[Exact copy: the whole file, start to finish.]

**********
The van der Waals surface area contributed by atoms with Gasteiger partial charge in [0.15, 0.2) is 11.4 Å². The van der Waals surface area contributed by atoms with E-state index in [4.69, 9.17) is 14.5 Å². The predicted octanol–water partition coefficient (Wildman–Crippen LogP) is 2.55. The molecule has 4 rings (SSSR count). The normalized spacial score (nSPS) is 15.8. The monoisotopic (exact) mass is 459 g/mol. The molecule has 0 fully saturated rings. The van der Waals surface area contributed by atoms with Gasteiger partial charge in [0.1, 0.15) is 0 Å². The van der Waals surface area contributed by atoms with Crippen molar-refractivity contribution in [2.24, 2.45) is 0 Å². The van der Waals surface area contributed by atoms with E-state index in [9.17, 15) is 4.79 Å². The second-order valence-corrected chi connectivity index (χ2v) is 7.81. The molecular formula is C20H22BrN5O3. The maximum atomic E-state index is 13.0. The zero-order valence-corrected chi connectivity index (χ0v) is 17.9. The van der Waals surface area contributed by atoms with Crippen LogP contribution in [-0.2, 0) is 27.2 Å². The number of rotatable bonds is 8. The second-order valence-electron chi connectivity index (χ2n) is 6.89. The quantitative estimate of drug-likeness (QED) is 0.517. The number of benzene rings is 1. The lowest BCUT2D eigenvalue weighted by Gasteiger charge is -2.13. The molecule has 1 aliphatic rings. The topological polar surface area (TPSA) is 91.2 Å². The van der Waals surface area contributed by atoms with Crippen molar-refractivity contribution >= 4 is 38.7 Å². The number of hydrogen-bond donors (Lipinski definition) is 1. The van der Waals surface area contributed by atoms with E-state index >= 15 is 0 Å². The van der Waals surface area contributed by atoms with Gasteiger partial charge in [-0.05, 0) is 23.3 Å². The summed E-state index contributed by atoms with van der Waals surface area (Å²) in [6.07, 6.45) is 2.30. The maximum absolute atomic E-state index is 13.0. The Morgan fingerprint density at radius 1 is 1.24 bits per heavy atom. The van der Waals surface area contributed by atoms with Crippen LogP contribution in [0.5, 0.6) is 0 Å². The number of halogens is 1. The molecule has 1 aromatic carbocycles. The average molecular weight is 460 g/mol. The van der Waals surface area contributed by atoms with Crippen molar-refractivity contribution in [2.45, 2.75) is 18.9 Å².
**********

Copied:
The van der Waals surface area contributed by atoms with Gasteiger partial charge in [0.15, 0.2) is 11.4 Å². The van der Waals surface area contributed by atoms with E-state index in [4.69, 9.17) is 14.5 Å². The predicted octanol–water partition coefficient (Wildman–Crippen LogP) is 2.55. The molecule has 4 rings (SSSR count). The normalized spacial score (nSPS) is 15.8. The monoisotopic (exact) mass is 459 g/mol. The molecule has 0 fully saturated rings. The van der Waals surface area contributed by atoms with Gasteiger partial charge in [0.1, 0.15) is 0 Å². The van der Waals surface area contributed by atoms with Crippen molar-refractivity contribution in [2.24, 2.45) is 0 Å². The van der Waals surface area contributed by atoms with E-state index in [9.17, 15) is 4.79 Å². The second-order valence-corrected chi connectivity index (χ2v) is 7.81. The molecular formula is C20H22BrN5O3. The maximum atomic E-state index is 13.0. The zero-order valence-corrected chi connectivity index (χ0v) is 17.9. The van der Waals surface area contributed by atoms with Crippen LogP contribution in [-0.2, 0) is 27.2 Å². The number of rotatable bonds is 8. The second-order valence-electron chi connectivity index (χ2n) is 6.89. The quantitative estimate of drug-likeness (QED) is 0.517. The number of benzene rings is 1. The lowest BCUT2D eigenvalue weighted by Gasteiger charge is -2.13. The molecule has 1 aliphatic rings. The topological polar surface area (TPSA) is 91.2 Å². The van der Waals surface area contributed by atoms with Crippen molar-refractivity contribution >= 4 is 38.7 Å². The number of hydrogen-bond donors (Lipinski definition) is 1. The van der Waals surface area contributed by atoms with E-state index >= 15 is 0 Å². The van der Waals surface area contributed by atoms with Gasteiger partial charge in [-0.05, 0) is 23.3 Å². The summed E-state index contributed by atoms with van der Waals surface area (Å²) in [6.07, 6.45) is 2.30. The maximum absolute atomic E-state index is 13.0. The Morgan fingerprint density at radius 1 is 1.24 bits per heavy atom. The van der Waals surface area contributed by atoms with Crippen LogP contribution in [0.5, 0.6) is 0 Å². The number of halogens is 1. The molecule has 1 aromatic carbocycles. The average molecular weight is 460 g/mol. The van der Waals surface area contributed by atoms with Crippen molar-refractivity contribution in [2.45, 2.75) is 18.9 Å².